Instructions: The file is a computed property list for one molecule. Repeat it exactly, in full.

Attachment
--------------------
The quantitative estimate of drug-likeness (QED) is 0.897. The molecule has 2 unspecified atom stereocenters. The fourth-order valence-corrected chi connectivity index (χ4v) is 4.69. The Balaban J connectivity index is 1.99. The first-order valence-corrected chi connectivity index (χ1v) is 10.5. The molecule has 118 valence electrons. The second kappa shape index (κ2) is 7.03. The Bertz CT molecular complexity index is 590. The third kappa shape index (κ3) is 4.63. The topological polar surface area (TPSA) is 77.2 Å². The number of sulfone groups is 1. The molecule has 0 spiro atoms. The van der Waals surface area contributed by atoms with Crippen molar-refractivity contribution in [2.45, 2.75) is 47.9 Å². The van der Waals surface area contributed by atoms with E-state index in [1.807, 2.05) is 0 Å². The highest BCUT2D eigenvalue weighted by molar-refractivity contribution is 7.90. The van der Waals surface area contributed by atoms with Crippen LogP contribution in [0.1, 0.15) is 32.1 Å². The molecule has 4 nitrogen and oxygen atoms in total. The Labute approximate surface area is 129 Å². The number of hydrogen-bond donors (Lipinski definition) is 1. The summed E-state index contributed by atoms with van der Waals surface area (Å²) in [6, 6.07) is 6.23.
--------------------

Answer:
The quantitative estimate of drug-likeness (QED) is 0.897. The molecule has 2 unspecified atom stereocenters. The fourth-order valence-corrected chi connectivity index (χ4v) is 4.69. The Balaban J connectivity index is 1.99. The first-order valence-corrected chi connectivity index (χ1v) is 10.5. The molecule has 118 valence electrons. The second kappa shape index (κ2) is 7.03. The Bertz CT molecular complexity index is 590. The third kappa shape index (κ3) is 4.63. The topological polar surface area (TPSA) is 77.2 Å². The number of sulfone groups is 1. The molecule has 0 spiro atoms. The van der Waals surface area contributed by atoms with Crippen molar-refractivity contribution in [2.45, 2.75) is 47.9 Å². The van der Waals surface area contributed by atoms with E-state index in [1.807, 2.05) is 0 Å². The highest BCUT2D eigenvalue weighted by molar-refractivity contribution is 7.90. The van der Waals surface area contributed by atoms with Crippen LogP contribution in [0.1, 0.15) is 32.1 Å². The molecule has 4 nitrogen and oxygen atoms in total. The Labute approximate surface area is 129 Å². The number of hydrogen-bond donors (Lipinski definition) is 1. The summed E-state index contributed by atoms with van der Waals surface area (Å²) in [6, 6.07) is 6.23.